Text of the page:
In honour of finishing my first knitting project, I’ve decided to put my link to Tami’s at the top of my page today.
Oh yeah, baby.
Craft: Knitting (check it out!)
Pattern: A Little Bit Bohemian
Yarn: A Stash Addict 4 ply. NB: I bought it from her before the shop name changed!
Notions: 1 stitchmarker from The Knitting Goddess. More than a little help from my friends.
Making this scarf has been a real experience. When I decided last summer that I was going to teach myself to knit at last, it was exactly this kind of project I had in mind. I know I’m not the only crafter who talks about their materials speaking to them, and as soon as this skein arrived, I knew it wanted to be knitted rather than crocheted. Don’t ask me how, I just…knew.
Since I started it so long ago (some time before Christmas), I can’t really remember why I thought this would be a good beginner’s pattern, but it’s definitely proved to be. The increases and decreases are nice and simple, and since it’s all garter stitch in between, you can get a really nice rhythm going. Also, as it’s worked side to side, no row is too long, and with just an 8 row pattern repeat, it definitely felt manageable.
In fact, I only had one complaint while making this, and it had nothing to do with the pattern, nor my fledgling knitting abilities. It’s more to do with guidance that is given to beginners. Now, I’m not a stupid woman. Daft, possibly, but not stupid. And as a crocheter, I’m pretty familiar to working with yarn. But when I came to start knitting, I found it remarkably difficult to find anything that told me what this mysterious called a Yarn Over was. Through my work and my teaching, I end up writing quite a lot of complete beginners’ guides, which I never actually call idiots’ guides, but lots of people do. And when it comes to these things I always say that as soon as you make something idiot-proof, the world just builds a better idiot.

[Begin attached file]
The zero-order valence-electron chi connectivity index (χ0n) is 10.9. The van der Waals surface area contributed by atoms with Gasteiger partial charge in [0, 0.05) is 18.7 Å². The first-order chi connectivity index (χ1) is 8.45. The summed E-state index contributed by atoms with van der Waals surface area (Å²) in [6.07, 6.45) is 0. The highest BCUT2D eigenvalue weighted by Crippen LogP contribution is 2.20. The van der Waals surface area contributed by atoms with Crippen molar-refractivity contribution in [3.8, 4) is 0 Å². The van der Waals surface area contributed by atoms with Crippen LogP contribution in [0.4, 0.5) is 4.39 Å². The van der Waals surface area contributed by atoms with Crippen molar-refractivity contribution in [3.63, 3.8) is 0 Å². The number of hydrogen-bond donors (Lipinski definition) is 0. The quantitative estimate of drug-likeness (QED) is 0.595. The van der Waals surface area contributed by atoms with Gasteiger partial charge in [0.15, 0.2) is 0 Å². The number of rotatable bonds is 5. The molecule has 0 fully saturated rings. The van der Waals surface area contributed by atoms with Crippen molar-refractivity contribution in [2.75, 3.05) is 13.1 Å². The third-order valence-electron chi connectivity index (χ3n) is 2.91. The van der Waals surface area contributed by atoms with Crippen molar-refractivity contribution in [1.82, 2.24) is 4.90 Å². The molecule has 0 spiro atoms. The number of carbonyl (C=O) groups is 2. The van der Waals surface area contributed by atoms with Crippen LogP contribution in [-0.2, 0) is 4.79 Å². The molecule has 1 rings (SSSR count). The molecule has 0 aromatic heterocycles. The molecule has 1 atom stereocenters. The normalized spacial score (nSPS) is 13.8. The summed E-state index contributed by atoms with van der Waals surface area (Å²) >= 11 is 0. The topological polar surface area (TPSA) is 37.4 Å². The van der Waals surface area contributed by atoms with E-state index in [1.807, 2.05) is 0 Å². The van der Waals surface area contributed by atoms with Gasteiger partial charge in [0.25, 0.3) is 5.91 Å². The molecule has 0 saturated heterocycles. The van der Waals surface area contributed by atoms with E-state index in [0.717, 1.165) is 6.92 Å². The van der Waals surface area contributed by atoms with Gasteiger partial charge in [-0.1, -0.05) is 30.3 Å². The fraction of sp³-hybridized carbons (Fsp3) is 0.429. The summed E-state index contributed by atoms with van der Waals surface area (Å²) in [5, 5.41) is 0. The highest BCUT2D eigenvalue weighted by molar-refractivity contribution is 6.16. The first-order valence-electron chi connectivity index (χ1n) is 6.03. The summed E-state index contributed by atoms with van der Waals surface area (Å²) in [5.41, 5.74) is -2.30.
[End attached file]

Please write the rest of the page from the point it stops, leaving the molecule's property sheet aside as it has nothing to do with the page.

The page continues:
I think what I’m trying to say is that if you’re writing for or teaching beginners, you really shouldn’t make any assumptions at all. None.
Fortunately, because I’m used to working with beginners, I had no embarrassment about being one myself, going to my knitting friends, waving my work at them and wailing. Which was just as well, really. They’ve been a huge help, and although there’s a tiny hole somewhere in the garter stitch, even I’m having trouble finding it now.
And for my next trick? Well, apart from finishing up some long-standing Works in Progress, I’m going to cast on a couple of knitting projects to go with my shawl beginning with E. More on the knitting next week, but this is the shawl so far, and all this talk of classes and beginners got me thinking:
When I put out shawls or scarves to show people in classes, the question I get asked most commonly is ‘how long did that take you?’. Now, every crafter knows that sometimes projects need to hibernate for a while in order to get finished properly, so it can be difficult to say exactly how much time you spent on an object. But since I’m tired of beginning my answer to that question with “er….”, I’ve decided to time myself. I actually got my Elise entered onto my Ravelry project page, so I’ll know how many days it took, and I’m also scribbling on the pattern how many minutes I spend on it in one go. Hopefully at the end, I’ll be able to say “X hours over Y days”, which might give students a better idea of how long crochet takes.
Has anyone tried that before? Or would anyone care to join me in my counting adventures? I’d be intrigued to know how long crafting really takes!